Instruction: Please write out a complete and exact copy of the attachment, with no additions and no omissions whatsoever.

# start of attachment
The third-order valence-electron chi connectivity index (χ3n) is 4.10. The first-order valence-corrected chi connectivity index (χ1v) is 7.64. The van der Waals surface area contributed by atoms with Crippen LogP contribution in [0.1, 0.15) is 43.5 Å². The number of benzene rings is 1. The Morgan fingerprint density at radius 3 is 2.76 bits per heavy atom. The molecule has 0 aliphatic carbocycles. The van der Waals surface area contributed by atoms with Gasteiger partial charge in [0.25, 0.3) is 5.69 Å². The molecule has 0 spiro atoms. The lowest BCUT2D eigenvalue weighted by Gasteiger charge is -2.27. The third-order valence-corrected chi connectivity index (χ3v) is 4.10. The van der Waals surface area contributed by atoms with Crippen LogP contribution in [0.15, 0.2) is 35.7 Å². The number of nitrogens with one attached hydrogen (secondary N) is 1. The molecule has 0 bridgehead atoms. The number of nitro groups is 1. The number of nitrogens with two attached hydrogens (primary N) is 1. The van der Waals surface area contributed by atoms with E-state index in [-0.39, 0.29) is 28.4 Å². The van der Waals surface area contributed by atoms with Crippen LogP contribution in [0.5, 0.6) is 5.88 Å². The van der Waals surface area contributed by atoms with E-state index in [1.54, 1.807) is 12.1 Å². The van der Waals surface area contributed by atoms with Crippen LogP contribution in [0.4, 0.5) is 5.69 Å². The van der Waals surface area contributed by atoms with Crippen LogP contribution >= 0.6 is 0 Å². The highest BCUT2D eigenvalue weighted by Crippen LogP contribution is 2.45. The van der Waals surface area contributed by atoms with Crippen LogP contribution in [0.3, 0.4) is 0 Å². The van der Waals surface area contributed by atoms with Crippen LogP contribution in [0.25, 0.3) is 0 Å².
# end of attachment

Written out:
The third-order valence-electron chi connectivity index (χ3n) is 4.10. The first-order valence-corrected chi connectivity index (χ1v) is 7.64. The van der Waals surface area contributed by atoms with Crippen LogP contribution in [0.1, 0.15) is 43.5 Å². The number of benzene rings is 1. The Morgan fingerprint density at radius 3 is 2.76 bits per heavy atom. The molecule has 0 aliphatic carbocycles. The van der Waals surface area contributed by atoms with Gasteiger partial charge in [0.25, 0.3) is 5.69 Å². The molecule has 0 spiro atoms. The lowest BCUT2D eigenvalue weighted by Gasteiger charge is -2.27. The third-order valence-corrected chi connectivity index (χ3v) is 4.10. The van der Waals surface area contributed by atoms with Crippen LogP contribution in [0.15, 0.2) is 35.7 Å². The number of nitrogens with one attached hydrogen (secondary N) is 1. The molecule has 0 bridgehead atoms. The number of nitro groups is 1. The number of nitrogens with two attached hydrogens (primary N) is 1. The van der Waals surface area contributed by atoms with E-state index in [-0.39, 0.29) is 28.4 Å². The van der Waals surface area contributed by atoms with Crippen LogP contribution in [0.5, 0.6) is 5.88 Å². The van der Waals surface area contributed by atoms with E-state index in [1.54, 1.807) is 12.1 Å². The van der Waals surface area contributed by atoms with Crippen LogP contribution in [0.4, 0.5) is 5.69 Å². The van der Waals surface area contributed by atoms with Crippen LogP contribution >= 0.6 is 0 Å². The highest BCUT2D eigenvalue weighted by Crippen LogP contribution is 2.45. The van der Waals surface area contributed by atoms with Crippen LogP contribution in [0.3, 0.4) is 0 Å². The van der Waals surface area contributed by atoms with Crippen LogP contribution in [0.25, 0.3) is 0 Å².